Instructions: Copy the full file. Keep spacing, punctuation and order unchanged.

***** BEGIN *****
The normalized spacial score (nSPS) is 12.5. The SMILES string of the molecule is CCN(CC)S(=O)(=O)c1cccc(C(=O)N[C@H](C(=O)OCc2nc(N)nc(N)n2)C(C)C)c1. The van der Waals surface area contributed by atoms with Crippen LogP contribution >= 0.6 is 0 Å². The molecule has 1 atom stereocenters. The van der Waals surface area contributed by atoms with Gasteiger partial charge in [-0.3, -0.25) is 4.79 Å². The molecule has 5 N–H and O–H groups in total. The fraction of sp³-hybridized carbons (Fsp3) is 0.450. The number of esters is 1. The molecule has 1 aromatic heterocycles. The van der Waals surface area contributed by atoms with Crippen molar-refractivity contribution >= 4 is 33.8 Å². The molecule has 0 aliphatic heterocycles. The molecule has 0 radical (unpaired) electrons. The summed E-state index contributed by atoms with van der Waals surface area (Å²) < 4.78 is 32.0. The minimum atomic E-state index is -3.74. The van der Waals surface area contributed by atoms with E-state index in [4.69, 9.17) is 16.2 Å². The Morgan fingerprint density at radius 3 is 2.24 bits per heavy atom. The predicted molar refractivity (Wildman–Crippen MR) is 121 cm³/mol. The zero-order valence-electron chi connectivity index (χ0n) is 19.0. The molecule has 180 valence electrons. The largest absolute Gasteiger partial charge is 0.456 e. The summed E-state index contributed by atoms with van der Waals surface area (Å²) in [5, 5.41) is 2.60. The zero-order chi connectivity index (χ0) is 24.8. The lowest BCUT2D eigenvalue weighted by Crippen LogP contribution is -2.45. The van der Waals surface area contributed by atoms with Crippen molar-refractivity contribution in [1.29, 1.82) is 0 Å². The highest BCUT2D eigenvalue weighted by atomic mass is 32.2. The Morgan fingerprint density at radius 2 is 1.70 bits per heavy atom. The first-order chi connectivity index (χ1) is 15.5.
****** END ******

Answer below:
The normalized spacial score (nSPS) is 12.5. The SMILES string of the molecule is CCN(CC)S(=O)(=O)c1cccc(C(=O)N[C@H](C(=O)OCc2nc(N)nc(N)n2)C(C)C)c1. The van der Waals surface area contributed by atoms with Crippen LogP contribution >= 0.6 is 0 Å². The molecule has 1 atom stereocenters. The van der Waals surface area contributed by atoms with Gasteiger partial charge in [-0.3, -0.25) is 4.79 Å². The molecule has 5 N–H and O–H groups in total. The fraction of sp³-hybridized carbons (Fsp3) is 0.450. The number of esters is 1. The molecule has 1 aromatic heterocycles. The van der Waals surface area contributed by atoms with Crippen molar-refractivity contribution >= 4 is 33.8 Å². The molecule has 0 aliphatic heterocycles. The molecule has 0 radical (unpaired) electrons. The summed E-state index contributed by atoms with van der Waals surface area (Å²) < 4.78 is 32.0. The minimum atomic E-state index is -3.74. The van der Waals surface area contributed by atoms with E-state index in [4.69, 9.17) is 16.2 Å². The Morgan fingerprint density at radius 3 is 2.24 bits per heavy atom. The predicted molar refractivity (Wildman–Crippen MR) is 121 cm³/mol. The zero-order valence-electron chi connectivity index (χ0n) is 19.0. The molecule has 180 valence electrons. The largest absolute Gasteiger partial charge is 0.456 e. The summed E-state index contributed by atoms with van der Waals surface area (Å²) in [5, 5.41) is 2.60. The zero-order chi connectivity index (χ0) is 24.8. The lowest BCUT2D eigenvalue weighted by Crippen LogP contribution is -2.45. The van der Waals surface area contributed by atoms with Crippen molar-refractivity contribution in [1.29, 1.82) is 0 Å². The highest BCUT2D eigenvalue weighted by atomic mass is 32.2. The Morgan fingerprint density at radius 2 is 1.70 bits per heavy atom. The first-order chi connectivity index (χ1) is 15.5.